Patent Wars Get Personal: Developer Jarek Duda Claims Google Patents His Public Domain Contribution
The issue of interaction between giant international corporations and humble human beings has been, at least most of the time, one of the major concerns for cyberpunk fiction. The genre’s cornerstones like the original Blade Runner or Total Recall (1990) tend to depict corporations as inhumane entities throwing the world into the gorge of dystopian nightmare, and regular people, the protagonist included, as powerless screws in this gargantuan machine. The main conflict in such futuristic exercises lies in the person’s attempts to bring back the freedom taken away by a corporation. Quite usually, such entities don’t even have a name (possibly implying that you don’t need a name if there’s only one of your kind in existence). Plus, the very word “corporation” sounds ominous enough in the dystopian discourse.
Still, while fiction is always an exaggeration to a point, the conflict between people and corporations is quite real these days. However, instead of a cyberpunk horror with androids, memory change and flying cars, today it lies in a seemingly boring realm of patents, as a recent case shows.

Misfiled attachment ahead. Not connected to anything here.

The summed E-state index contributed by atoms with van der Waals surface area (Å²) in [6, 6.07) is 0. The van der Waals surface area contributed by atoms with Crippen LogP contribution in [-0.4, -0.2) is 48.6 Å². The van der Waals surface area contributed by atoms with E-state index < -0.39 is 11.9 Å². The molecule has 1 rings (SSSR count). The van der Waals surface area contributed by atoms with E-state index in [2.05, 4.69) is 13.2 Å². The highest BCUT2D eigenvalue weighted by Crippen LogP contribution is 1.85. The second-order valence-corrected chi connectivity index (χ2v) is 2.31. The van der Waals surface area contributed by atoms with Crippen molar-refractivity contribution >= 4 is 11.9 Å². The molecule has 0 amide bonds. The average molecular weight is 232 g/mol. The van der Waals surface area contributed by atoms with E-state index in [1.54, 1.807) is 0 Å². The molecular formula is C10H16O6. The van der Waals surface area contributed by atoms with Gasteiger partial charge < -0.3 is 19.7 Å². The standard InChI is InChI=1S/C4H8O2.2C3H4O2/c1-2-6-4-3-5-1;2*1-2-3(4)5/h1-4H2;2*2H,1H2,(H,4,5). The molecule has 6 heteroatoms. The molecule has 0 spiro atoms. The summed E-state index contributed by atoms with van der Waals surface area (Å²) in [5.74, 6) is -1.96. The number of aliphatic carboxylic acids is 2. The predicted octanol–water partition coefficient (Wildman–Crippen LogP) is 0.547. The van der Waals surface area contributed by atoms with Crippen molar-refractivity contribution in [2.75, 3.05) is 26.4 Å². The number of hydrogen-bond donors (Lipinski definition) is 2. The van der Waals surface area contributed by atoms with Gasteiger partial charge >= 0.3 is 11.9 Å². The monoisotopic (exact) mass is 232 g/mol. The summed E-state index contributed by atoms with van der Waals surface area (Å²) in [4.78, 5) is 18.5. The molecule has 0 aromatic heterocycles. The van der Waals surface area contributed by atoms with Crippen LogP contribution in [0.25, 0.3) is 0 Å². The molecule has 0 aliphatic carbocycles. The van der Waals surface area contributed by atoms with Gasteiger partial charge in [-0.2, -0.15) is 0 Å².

Jarek Duda vs Google
Dr. Jarosław (Jarek) Duda of Poland’s Jagiellonian University has invented so-called asymmetric numeral systems (ANS), a data compression technique that allows one to accurately represent data using less bytes of information. Mr. Duda was generous enough to dedicate the system to the public domain, which means that anyone had the right to use it. And so they did: enormous corporations like Apple, Facebook, and Google have all created software that makes use of Mr. Duda’s invention. Still, Google has filed a patent application for ANS, which inevitably ignited an extensive debate.